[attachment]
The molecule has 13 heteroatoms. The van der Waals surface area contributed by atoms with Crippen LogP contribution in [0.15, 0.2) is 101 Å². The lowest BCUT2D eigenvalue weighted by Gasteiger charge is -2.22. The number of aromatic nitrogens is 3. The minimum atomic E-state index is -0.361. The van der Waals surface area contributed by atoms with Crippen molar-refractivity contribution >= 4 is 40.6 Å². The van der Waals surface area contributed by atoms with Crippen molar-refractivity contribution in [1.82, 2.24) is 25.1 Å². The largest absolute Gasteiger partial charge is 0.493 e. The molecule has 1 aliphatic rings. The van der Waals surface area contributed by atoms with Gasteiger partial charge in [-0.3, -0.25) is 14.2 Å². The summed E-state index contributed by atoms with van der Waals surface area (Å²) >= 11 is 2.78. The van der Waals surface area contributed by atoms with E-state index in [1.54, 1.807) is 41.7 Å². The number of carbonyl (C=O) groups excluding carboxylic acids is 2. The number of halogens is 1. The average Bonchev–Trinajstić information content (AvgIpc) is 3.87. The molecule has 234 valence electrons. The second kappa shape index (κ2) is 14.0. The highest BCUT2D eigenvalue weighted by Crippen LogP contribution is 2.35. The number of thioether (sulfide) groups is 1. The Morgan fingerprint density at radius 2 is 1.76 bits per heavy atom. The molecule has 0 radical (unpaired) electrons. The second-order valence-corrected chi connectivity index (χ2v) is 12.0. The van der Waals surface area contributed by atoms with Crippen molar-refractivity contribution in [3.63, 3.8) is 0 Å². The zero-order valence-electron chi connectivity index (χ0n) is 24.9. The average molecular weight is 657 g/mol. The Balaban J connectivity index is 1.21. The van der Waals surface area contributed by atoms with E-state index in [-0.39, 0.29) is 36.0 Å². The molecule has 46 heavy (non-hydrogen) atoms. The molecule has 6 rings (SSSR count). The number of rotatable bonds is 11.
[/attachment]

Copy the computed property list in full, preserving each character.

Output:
The molecule has 13 heteroatoms. The van der Waals surface area contributed by atoms with Crippen LogP contribution in [0.15, 0.2) is 101 Å². The lowest BCUT2D eigenvalue weighted by Gasteiger charge is -2.22. The number of aromatic nitrogens is 3. The minimum atomic E-state index is -0.361. The van der Waals surface area contributed by atoms with Crippen molar-refractivity contribution >= 4 is 40.6 Å². The van der Waals surface area contributed by atoms with Crippen molar-refractivity contribution in [1.82, 2.24) is 25.1 Å². The largest absolute Gasteiger partial charge is 0.493 e. The molecule has 1 aliphatic rings. The van der Waals surface area contributed by atoms with Gasteiger partial charge in [-0.3, -0.25) is 14.2 Å². The summed E-state index contributed by atoms with van der Waals surface area (Å²) >= 11 is 2.78. The van der Waals surface area contributed by atoms with E-state index in [1.54, 1.807) is 41.7 Å². The number of carbonyl (C=O) groups excluding carboxylic acids is 2. The number of halogens is 1. The average Bonchev–Trinajstić information content (AvgIpc) is 3.87. The molecule has 234 valence electrons. The second kappa shape index (κ2) is 14.0. The highest BCUT2D eigenvalue weighted by Crippen LogP contribution is 2.35. The number of thioether (sulfide) groups is 1. The Morgan fingerprint density at radius 2 is 1.76 bits per heavy atom. The molecule has 0 radical (unpaired) electrons. The second-order valence-corrected chi connectivity index (χ2v) is 12.0. The van der Waals surface area contributed by atoms with Crippen molar-refractivity contribution in [3.63, 3.8) is 0 Å². The zero-order valence-electron chi connectivity index (χ0n) is 24.9. The average molecular weight is 657 g/mol. The Balaban J connectivity index is 1.21. The van der Waals surface area contributed by atoms with E-state index in [-0.39, 0.29) is 36.0 Å². The molecule has 46 heavy (non-hydrogen) atoms. The molecule has 6 rings (SSSR count). The number of rotatable bonds is 11.